The British Royal Navy’s Type 45 destroyer HMS Duncan has performed anti-submarine and air defence training in Mare Aperto, the Italian Navy-led multinational maritime warfare exercise.
Exercise Mare Aperto was conducted off the coast of Italy between 29 April and 10 May to promote interoperability and proficiency.
The Royal Navy warship joined 57 vessels, helicopters and aircraft from eight other countries carried out six anti-submarine and 11 air defence exercises.
As Exercise Mare Aperto moved through the Messina Straits, HMS Duncan provided air and surface defences.
In the scenario, Italy and Sicily played the role of allied nations while Sardinia acted as a hostile nation.
The allies sent an amphibious taskforce to Sardinia to regain control of the region. The Italian ship San Guisto and Spanish ship Galicia landed two battalions of marines on shore in order to achieve the task.
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Duncan was tasked with providing protection against surface, sub-surface and air threats all through the ‘invasion’.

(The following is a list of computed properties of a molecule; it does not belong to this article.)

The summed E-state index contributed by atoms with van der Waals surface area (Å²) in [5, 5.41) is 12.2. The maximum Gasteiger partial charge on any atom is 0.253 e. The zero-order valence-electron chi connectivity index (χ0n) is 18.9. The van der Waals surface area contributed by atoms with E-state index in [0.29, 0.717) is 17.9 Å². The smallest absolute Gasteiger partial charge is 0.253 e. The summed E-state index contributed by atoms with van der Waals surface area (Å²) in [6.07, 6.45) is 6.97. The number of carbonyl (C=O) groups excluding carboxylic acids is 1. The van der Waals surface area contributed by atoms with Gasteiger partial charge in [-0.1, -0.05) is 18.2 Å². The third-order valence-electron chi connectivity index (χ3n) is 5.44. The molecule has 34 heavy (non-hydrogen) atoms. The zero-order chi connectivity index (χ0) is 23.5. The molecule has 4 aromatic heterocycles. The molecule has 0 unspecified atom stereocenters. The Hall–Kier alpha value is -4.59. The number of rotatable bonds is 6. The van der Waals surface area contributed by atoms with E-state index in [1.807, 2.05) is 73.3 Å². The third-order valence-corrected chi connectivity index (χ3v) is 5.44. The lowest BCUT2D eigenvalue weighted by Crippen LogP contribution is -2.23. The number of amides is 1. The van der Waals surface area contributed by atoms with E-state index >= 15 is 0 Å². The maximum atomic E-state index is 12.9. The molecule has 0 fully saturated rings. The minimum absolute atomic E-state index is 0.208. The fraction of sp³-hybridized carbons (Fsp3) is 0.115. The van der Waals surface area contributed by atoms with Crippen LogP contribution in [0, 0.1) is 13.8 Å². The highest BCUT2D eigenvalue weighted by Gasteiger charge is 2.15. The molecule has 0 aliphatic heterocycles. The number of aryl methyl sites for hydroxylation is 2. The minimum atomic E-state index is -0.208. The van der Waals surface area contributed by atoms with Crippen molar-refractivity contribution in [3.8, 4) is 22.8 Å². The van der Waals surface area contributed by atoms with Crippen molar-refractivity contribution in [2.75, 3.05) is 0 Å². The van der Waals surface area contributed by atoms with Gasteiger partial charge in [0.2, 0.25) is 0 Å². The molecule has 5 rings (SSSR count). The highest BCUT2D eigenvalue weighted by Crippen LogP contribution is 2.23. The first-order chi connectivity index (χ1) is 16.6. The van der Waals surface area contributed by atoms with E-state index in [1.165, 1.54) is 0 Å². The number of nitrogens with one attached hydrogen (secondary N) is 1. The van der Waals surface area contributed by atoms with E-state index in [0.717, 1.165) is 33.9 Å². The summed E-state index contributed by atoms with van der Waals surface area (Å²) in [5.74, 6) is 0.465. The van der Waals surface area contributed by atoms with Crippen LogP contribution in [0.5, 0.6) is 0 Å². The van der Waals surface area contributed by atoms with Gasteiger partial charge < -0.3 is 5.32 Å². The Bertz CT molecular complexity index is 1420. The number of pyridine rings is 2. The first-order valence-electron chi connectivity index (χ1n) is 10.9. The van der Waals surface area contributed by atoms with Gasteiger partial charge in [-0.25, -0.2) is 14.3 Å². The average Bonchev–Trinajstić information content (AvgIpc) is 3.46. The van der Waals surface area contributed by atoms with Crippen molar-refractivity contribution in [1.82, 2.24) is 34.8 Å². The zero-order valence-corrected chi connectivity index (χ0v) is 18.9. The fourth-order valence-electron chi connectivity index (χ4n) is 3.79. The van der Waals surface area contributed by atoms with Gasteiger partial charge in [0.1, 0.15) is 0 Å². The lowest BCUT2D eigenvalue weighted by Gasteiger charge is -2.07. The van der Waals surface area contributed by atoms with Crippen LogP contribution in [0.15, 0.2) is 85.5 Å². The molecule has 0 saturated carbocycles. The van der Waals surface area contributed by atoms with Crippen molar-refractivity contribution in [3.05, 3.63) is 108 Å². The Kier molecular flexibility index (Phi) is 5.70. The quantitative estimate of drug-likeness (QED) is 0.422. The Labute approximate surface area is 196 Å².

Exercise Mare Aperto principal warfare officer lieutenant commander Ben Dorrington said: “In an ever-unpredictable world, exercises such as this provide allied countries a key opportunity to develop their war-fighting capabilities.
“Most importantly, they demonstrate their resolve against an increasing range of threats.
“It is an ideal opportunity to align tactics and procedures within a task group in anticipation of the Royal Navy’s Queen Elizabeth carrier strike deployment in 2021.”
Before taking part in this exercise, HMS Duncan joined Standing Nato Maritime Group 2 (SNMG2), which is one of four Standing Maritime Groups responsible for providing Nato with an immediate operational response capability.
The British warship is set to re-join SNMG2 later this month.
Britain has six Type 45 Destroyers that are designed to perform a range of tasks, from handling threats from pirates to defending the fleet from air attack or providing humanitarian aid.